As many of you know, I have been documenting the many indicators for the El Paso economy that the politicians continue to gloss over or ignore. There are two more indicators that show exactly how bad the situation is in El Paso. Although the candidates for the upcoming elections are going to tell you how El Paso is on the verge of a renaissance and how excited they are about it, very few of them, if any, will tell you that raising taxes is the only way to keep the city viable.
Yesterday, the local paper told you about the closure of Bella Napoli, a long-standing restaurant that is closing tomorrow. In the article by María Cortés González, buried deep within the rhetoric the politicos want you to see is the real reason the restaurant is closing down. It is important to note that the restaurant had been business for 52 years. It weathered recessions and national and worldwide economic downturns, but what it could not weather was the current public policy agenda that relies on taxes to build a utopia for the drivers of the public agenda driving El Paso into ruin.
Keep in mind that the building the restaurant occupies is owned by the family that owns the restaurant. When asked about the future, Luis Cordova, one of the owners of the restaurant stated that when he opens a new place, “it will probably be in a rental property which is less expensive than paying property taxes.”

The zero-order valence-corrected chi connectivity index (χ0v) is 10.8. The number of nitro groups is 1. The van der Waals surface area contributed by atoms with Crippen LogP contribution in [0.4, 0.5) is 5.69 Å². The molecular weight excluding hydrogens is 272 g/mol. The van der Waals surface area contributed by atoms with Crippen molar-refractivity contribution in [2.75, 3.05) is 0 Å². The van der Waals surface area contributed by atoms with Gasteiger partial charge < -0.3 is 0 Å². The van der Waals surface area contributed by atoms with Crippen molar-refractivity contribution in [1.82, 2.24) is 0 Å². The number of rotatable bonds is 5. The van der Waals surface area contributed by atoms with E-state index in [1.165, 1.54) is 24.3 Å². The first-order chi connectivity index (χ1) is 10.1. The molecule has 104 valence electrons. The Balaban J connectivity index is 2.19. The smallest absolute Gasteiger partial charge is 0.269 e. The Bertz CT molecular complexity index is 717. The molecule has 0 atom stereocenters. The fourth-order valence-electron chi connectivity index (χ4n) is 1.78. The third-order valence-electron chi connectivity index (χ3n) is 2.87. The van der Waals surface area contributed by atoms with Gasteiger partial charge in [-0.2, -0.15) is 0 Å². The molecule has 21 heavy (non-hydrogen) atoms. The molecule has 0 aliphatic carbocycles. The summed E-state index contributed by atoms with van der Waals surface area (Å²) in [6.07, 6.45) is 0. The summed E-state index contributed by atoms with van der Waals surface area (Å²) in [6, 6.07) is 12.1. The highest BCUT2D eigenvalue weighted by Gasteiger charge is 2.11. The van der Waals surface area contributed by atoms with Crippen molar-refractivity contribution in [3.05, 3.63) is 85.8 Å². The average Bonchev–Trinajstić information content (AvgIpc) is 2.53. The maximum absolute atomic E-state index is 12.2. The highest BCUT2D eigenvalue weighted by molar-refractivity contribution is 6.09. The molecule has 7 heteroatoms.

Clearly, the problem for Bella Napoli are the suffocating taxes that discourage businesses from growing the El Paso economy. Rather than invest in its building, the owners of Bella Napoli are looking to sell it because renting a property is cheaper than paying the taxes.
I have written numerous times that the problem with El Paso’s economy is that it does not stimulate new money into the economy, instead it recycles existing money each time diminishing it forcing the taxpayers to pay more to sustain an unsustainable economy.
The other important indicator that is that passenger traffic at the El Paso International Airport was down in January. According to the report by Vic Kolenc, the airport handled “1,237 fewer passengers” than in January 2014. Additionally, the airport saw 49,638 fewer passengers than in December, the previous month.
As I wrote above, the only way for El Paso to keep a sustainable economy is to bring new money into it rather than recycling the existing money over and over again. Fewer passengers at the airport signifies fewer people coming into the city. More importantly, it means that the HOT taxes will not be sufficient to pay for the baseball stadium.
The politicians, though, will ignore these two latest indicators and focus on the upcoming bowling tournament that will temporarily and artificially increase travel to El Paso. They, of course, will ignore that significance of this event being a one-time thing and how it artificially increases the economic metrics.
They will be all over the news media telling how they have made wonderful decisions for El Paso’s renaissance. When the truth emerges, it will be all sorts of excuses like the ones you are hearing today about the El Paso Children’s Hospital.